Today we have a guest blogger, my friend, Shawnda Myers. During our small group she shared the following thoughts about dealing differently with adult children that are still at home. I liked what she said so well, I asked her permission to put her ideas into a blog.
From Shawnda Myers
When our children become adults, when they enter that maturity level around the age of 13, it’s time to begin looking at them differently so we can move towards relating differently to them when they reach 18. By that age it’s time to stop parenting and trust what we’ve built into them growing up.
This may sound strange and even controversial, but this is how I have applied it: nagging ceased and the means of relating became more like that of a friend, as I changed how I speak to and how I approach my adult son. As I think of him more as a “friend,” I realize if a friend comes to visit, I don’t nag them about the dishes. If a friend tells me, “No,” about something, I can take their no.
You might think I’m saying that adult children can just live in the house and do nothing, but that isn’t what I’m saying. It’s all about relationships being more important than problems that arise over things such as “dirty dishes.” It’s an attitude toward the adult child that says, “We are more equal now. I’ve parented your for 18 years, but now it’s up to you to do and be who you are, and it’s up to me to move toward what it will be like when our nest is empty and I don’t have you to help me with chores. You will have your own dishes someday. It’s important to me to keep our relationship free of nagging and resentment over who does not take care of life’s necessities.”
It seems to me that many of our battles over “emptying the dishwasher or filling it up” are based on someone’s preference. That preference is neutral–neither right or wrong. But many times those preferences become rules that then become laws. And laws will only bring ‘death’ to relationships. Someone has to enforce a law and that often brings conflict and trying to control others when laws are not kept–another killer of relationships. The law arouses sin.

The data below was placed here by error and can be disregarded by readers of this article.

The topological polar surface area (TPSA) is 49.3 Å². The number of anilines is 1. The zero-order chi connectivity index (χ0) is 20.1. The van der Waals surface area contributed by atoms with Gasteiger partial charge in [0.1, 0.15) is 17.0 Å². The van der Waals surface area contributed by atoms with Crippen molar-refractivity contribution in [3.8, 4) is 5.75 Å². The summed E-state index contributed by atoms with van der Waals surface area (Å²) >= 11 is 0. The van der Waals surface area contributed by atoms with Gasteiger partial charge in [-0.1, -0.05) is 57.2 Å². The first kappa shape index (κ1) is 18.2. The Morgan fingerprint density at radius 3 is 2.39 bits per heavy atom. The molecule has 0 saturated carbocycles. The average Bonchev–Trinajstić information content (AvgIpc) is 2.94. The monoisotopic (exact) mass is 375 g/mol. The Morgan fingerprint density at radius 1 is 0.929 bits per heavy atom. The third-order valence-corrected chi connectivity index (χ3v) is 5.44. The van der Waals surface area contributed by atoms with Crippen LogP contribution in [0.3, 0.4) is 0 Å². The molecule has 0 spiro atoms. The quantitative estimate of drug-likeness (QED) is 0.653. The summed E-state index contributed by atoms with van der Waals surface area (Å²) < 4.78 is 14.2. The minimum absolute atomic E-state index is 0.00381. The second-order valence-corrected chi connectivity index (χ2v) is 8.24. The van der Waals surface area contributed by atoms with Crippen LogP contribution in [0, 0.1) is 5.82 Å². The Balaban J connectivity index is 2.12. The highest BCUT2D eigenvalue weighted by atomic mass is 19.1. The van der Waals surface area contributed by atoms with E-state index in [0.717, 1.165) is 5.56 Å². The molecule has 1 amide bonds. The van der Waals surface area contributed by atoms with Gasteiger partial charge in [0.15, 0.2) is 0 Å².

Regardless of how we look at chores, it’s clear to all of us that there’s a balance in helping around the house, but I encourage you to consider a new way of approaching how you deal with an adult child still at home. If we as parents keep pushing our preferences, the young adults won’t know theirs. I want mine to know themselves and their identity before they leave home. As I have practiced this different way of dealing with my young adult son, I have seen him open up to me more often because I am not nagging him or trying to control him.
Here are two examples: Trey is a minimalist in his bedroom. He keeps it clean and neat so if I see that his room is not in its usual shape, I might say something like this: “Hey, I notice your room doesn’t look like you prefer it. Life’s busy. What’s going on?” Trey will often take time to catch up about what’s going on in his life that we haven’t had time to talk about.
On another occasion I asked him if he would mow the yard before we left on a trip, but he said that he couldn’t. I left it at that and took his no. Later that month he washed and detailed his dad’s car without being asked. Sometimes he does the dishes and sometimes he doesn’t. He does his own laundry. Sometimes he asks for advice about his budget and sometimes he doesn’t. We leave as much to him as we can, always available if he chooses.
I would say that looking at and treating my young adult as an adult is working well. He is learning about real life consequences as he exercises his own choices, how to work for what he wants, and he honors us as parents.